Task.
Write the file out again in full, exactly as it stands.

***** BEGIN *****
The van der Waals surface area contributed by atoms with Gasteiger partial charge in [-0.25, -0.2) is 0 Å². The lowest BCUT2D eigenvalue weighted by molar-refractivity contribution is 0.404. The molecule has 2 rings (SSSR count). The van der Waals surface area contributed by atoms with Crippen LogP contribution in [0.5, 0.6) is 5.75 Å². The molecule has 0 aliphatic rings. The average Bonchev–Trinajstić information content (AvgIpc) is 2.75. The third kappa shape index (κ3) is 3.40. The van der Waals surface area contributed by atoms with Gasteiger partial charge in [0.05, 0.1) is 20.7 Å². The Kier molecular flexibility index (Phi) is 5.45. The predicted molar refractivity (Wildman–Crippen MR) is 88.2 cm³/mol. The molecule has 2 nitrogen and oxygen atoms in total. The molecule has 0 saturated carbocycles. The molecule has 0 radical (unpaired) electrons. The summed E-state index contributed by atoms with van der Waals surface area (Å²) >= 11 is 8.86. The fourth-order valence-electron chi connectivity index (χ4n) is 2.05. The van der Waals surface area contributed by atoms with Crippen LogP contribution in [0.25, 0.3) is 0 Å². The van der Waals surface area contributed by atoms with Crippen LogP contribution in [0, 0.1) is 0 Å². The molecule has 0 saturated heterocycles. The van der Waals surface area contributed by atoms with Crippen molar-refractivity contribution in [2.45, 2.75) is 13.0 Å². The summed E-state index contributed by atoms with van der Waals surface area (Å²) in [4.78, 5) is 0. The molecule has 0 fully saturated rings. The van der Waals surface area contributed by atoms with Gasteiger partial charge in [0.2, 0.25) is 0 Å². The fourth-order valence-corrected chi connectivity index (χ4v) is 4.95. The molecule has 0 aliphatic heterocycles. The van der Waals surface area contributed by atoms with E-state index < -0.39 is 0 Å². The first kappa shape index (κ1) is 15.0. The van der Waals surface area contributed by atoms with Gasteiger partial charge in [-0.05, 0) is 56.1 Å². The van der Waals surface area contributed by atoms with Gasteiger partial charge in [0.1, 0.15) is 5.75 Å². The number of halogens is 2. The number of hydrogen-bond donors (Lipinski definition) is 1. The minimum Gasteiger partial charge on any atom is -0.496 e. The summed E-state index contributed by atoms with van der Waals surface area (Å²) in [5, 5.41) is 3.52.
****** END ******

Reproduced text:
The van der Waals surface area contributed by atoms with Gasteiger partial charge in [-0.25, -0.2) is 0 Å². The lowest BCUT2D eigenvalue weighted by molar-refractivity contribution is 0.404. The molecule has 2 rings (SSSR count). The van der Waals surface area contributed by atoms with Crippen LogP contribution in [0.5, 0.6) is 5.75 Å². The molecule has 0 aliphatic rings. The average Bonchev–Trinajstić information content (AvgIpc) is 2.75. The third kappa shape index (κ3) is 3.40. The van der Waals surface area contributed by atoms with Gasteiger partial charge in [0.05, 0.1) is 20.7 Å². The Kier molecular flexibility index (Phi) is 5.45. The predicted molar refractivity (Wildman–Crippen MR) is 88.2 cm³/mol. The molecule has 2 nitrogen and oxygen atoms in total. The molecule has 0 saturated carbocycles. The molecule has 0 radical (unpaired) electrons. The summed E-state index contributed by atoms with van der Waals surface area (Å²) >= 11 is 8.86. The fourth-order valence-electron chi connectivity index (χ4n) is 2.05. The van der Waals surface area contributed by atoms with Crippen LogP contribution in [0.25, 0.3) is 0 Å². The van der Waals surface area contributed by atoms with Crippen LogP contribution in [0, 0.1) is 0 Å². The molecule has 0 saturated heterocycles. The van der Waals surface area contributed by atoms with Crippen molar-refractivity contribution in [2.45, 2.75) is 13.0 Å². The summed E-state index contributed by atoms with van der Waals surface area (Å²) in [4.78, 5) is 0. The molecule has 0 fully saturated rings. The van der Waals surface area contributed by atoms with Gasteiger partial charge in [0.2, 0.25) is 0 Å². The fourth-order valence-corrected chi connectivity index (χ4v) is 4.95. The molecule has 0 aliphatic heterocycles. The van der Waals surface area contributed by atoms with E-state index < -0.39 is 0 Å². The first kappa shape index (κ1) is 15.0. The van der Waals surface area contributed by atoms with Gasteiger partial charge in [-0.05, 0) is 56.1 Å². The van der Waals surface area contributed by atoms with Gasteiger partial charge in [0.1, 0.15) is 5.75 Å². The number of halogens is 2. The number of hydrogen-bond donors (Lipinski definition) is 1. The minimum Gasteiger partial charge on any atom is -0.496 e. The summed E-state index contributed by atoms with van der Waals surface area (Å²) in [5, 5.41) is 3.52.